For the gorilla with everything

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The Independent Culture
Charles Darwin wrote that "he who understands baboon would do more towards metaphysics than John Locke". What then would the Victorian naturalist have made of this? When the hard day's foraging ends at Longleat Safari Park, in Wiltshire, Samba and Nico, the resident West African lowland gorillas, relax in front of the television with a glass of Ribena. Evolution or atavism? "Darwin probably wouldn't think it was that great," admits Ian Turner, Longleat's assistant chief game warden.

Fifteen years ago, when Samba and Nico were flown over from a zoo in Switzerland, their keepers were looking for ways of alleviating the gorillas' evident boredom during the six-month quarantine period. Unsurprisingly, the higher apes get restless and depressed in this form of solitary confinement. Then Turner saw a TV programme about a gorilla at Columbus Zoo in Ohio whose stress levels had been reduced by the installation of a television in his enclosure. A changed primate, he stopped tearing out his hair, and became markedly less aggressive. But when thieves made off with his set, the old antisocial behaviour patterns returned. Inspired, Longleat wardens used TV to sweeten their gorillas' quarantine; and, once this was over, the apes proved similarly hooked, refusing food and making noisy protests when their entertainment was temporarily removed.

During the day, Samba and Nico wander their island on the lake at Longleat, searching out the fruit, nuts and lettuce scattered each morning by the wardens. At night, when the temperature drops, they return to the warmth of a bijou Japanese-style residence, floating on stilts at the edge of the water. Terrestrial television proved inadequate for this discerning simian audience, and their home has recently been equipped with its own satellite dish. Turner explains: "The reception's not so good when the leaves are on the trees, so we got satellite put in so they could still watch in the summer." The gorillas, who are apparently fond of sports coverage, no doubt approved of the addition. Turner is equally enthusiastic: "Have you seen Sky? There's an ad for Uniroyal tyres with some orang-utans on it, and they love that. They love animal programmes, especially anything with chimpanzees or gorillas. Nico goes for cartoons because of all the funny noises." He also has a rather less explicable fascination with horses. Nico, male, silver-backed and an elderly 35, is a more dedicated viewer than his female companion. Having had the set for 15 years, his knowledge of EastEnders is potentially as comprehensive as our own.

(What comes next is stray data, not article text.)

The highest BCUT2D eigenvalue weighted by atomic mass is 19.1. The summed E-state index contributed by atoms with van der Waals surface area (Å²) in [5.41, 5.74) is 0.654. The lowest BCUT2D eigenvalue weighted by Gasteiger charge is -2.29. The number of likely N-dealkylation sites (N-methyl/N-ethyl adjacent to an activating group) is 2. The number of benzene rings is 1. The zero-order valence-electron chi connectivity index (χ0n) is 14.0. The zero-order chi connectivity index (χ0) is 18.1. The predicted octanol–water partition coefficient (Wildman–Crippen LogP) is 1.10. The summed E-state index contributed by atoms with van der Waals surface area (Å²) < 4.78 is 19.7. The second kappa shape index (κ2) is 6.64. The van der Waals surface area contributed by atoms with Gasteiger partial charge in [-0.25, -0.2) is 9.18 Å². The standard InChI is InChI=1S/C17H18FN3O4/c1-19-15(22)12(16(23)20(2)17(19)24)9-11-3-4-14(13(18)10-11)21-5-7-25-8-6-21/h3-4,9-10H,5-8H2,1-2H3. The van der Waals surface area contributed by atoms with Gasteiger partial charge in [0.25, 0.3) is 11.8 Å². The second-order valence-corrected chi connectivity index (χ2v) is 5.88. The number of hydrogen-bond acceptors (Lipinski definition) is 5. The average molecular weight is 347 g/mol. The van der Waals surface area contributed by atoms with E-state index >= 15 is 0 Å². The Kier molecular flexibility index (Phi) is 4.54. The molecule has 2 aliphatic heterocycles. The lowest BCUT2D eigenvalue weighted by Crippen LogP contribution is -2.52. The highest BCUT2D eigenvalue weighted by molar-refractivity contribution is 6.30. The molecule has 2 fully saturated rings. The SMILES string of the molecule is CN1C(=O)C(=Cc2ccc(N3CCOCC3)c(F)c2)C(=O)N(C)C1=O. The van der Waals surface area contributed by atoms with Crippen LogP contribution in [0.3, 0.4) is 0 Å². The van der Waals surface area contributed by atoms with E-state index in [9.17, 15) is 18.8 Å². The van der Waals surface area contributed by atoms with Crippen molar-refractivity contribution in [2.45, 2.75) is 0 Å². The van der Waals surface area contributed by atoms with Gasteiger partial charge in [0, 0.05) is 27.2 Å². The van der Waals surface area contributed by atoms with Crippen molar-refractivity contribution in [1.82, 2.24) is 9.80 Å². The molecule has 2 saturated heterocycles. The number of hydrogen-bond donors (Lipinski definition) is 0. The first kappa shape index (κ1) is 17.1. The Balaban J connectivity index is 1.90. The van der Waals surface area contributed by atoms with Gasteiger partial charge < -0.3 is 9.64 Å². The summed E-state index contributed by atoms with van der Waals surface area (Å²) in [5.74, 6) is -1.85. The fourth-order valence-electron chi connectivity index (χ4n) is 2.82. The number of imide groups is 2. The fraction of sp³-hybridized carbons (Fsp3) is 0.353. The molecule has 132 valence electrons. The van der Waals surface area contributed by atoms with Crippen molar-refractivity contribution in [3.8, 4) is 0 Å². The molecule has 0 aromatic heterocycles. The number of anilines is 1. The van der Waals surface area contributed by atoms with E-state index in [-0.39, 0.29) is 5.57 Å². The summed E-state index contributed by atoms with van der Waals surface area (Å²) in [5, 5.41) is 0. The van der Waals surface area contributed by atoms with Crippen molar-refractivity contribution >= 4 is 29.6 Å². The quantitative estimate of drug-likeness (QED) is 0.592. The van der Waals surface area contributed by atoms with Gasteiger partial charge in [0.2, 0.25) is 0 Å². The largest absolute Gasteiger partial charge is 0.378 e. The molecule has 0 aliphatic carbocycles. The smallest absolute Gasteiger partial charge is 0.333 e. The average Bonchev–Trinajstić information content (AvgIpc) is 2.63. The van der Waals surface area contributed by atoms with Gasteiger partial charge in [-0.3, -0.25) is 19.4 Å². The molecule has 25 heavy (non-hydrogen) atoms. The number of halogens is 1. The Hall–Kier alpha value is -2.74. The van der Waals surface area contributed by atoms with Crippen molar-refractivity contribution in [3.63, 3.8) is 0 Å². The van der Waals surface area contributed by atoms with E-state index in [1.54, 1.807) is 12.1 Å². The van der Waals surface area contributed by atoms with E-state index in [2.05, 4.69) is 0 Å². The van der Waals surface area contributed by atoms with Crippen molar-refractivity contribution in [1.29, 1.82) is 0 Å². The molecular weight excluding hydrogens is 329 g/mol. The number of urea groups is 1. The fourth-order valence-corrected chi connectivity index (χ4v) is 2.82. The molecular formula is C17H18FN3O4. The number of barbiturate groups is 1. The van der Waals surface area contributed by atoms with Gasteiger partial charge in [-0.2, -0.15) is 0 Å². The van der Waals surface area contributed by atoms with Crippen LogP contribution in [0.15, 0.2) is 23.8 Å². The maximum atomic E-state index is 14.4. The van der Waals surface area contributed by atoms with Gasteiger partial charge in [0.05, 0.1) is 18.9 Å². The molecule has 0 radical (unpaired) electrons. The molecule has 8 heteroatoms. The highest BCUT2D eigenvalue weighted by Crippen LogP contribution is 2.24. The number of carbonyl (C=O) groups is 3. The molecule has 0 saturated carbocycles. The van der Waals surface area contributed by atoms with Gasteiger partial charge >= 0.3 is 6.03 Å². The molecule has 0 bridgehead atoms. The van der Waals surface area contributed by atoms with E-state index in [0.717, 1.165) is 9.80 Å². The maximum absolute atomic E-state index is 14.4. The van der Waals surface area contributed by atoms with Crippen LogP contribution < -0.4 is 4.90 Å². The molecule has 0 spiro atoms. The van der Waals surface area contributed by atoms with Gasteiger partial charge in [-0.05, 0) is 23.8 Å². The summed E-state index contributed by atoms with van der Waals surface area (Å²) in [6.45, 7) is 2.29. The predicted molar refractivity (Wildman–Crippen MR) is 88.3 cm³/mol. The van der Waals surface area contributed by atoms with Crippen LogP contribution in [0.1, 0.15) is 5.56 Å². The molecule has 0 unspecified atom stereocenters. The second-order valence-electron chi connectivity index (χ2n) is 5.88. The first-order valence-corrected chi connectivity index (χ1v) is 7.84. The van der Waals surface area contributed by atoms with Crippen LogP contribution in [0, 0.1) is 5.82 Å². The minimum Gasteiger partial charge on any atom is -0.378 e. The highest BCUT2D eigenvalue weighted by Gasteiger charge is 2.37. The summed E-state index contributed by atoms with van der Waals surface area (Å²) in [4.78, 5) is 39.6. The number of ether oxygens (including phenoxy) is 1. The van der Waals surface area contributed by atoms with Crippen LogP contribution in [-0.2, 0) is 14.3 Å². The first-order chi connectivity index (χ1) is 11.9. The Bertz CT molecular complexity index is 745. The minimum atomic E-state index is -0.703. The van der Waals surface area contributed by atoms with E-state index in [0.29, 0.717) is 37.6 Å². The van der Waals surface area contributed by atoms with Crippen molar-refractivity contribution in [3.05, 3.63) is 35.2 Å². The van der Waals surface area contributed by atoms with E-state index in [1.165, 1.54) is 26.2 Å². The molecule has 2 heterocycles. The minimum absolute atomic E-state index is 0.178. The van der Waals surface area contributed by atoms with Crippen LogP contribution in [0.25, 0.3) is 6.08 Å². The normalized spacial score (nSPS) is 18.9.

The wardens, many of whom have worked with the gorillas for years, are convinced that the apes are absolutely capable of deciphering the television's light display into representations of the real world. "They see exactly what we see," says Turner. When Planet of the Apes was given a repeat screening, there was an enthusiastic response from the inhabitants of gorilla island. "Nico was darting around the cage. He collected a load of food and sat down in front of the telly and ate it, just like we do," says Turner.

Samba and Nico don't have access to the Radio Times, or any form of remote control device. Choices are made for them by the game wardens. Their set is switched on at 6pm, and cuts out on a time-switch at about 11.30pm; they sleep in until 10 o'clock the next morning. Some thought goes into the selection of their night's viewing. "If there are any wildlife programmes on we usually leave the TV switched to that channel. We've got a video from the States of gorillas interacting - grooming, mothers and babies, playing outdoors" ... and mating, as Longleat's press officer, Claire Kiener, is keen to point out. "It's gorilla porno, really," she explains, brightly. "We showed it to them in the hope that it might encourage them to get romantic." So far, however, it seems they prefer to spend a quiet night in front of the telly.

Gorillas have extremely large brains - larger in relation to their bodies than those of any other land animal except chimpanzees and humans. In the laboratory, they have been encouraged to use basic sign language and crack conceptual puzzles that would baffle contestants on The Krypton Factor. Their lives in the wild, however, are a simple, satisfying round of eating, playing and sleeping. It's theorised, therefore, that the greater part of a gorilla's brain is devoted to social rather than problem-solving activities. Samba and Nico don't have a large clan group in which to explore those possibilities, and, like many humans, have to resort to their television for a sense of community.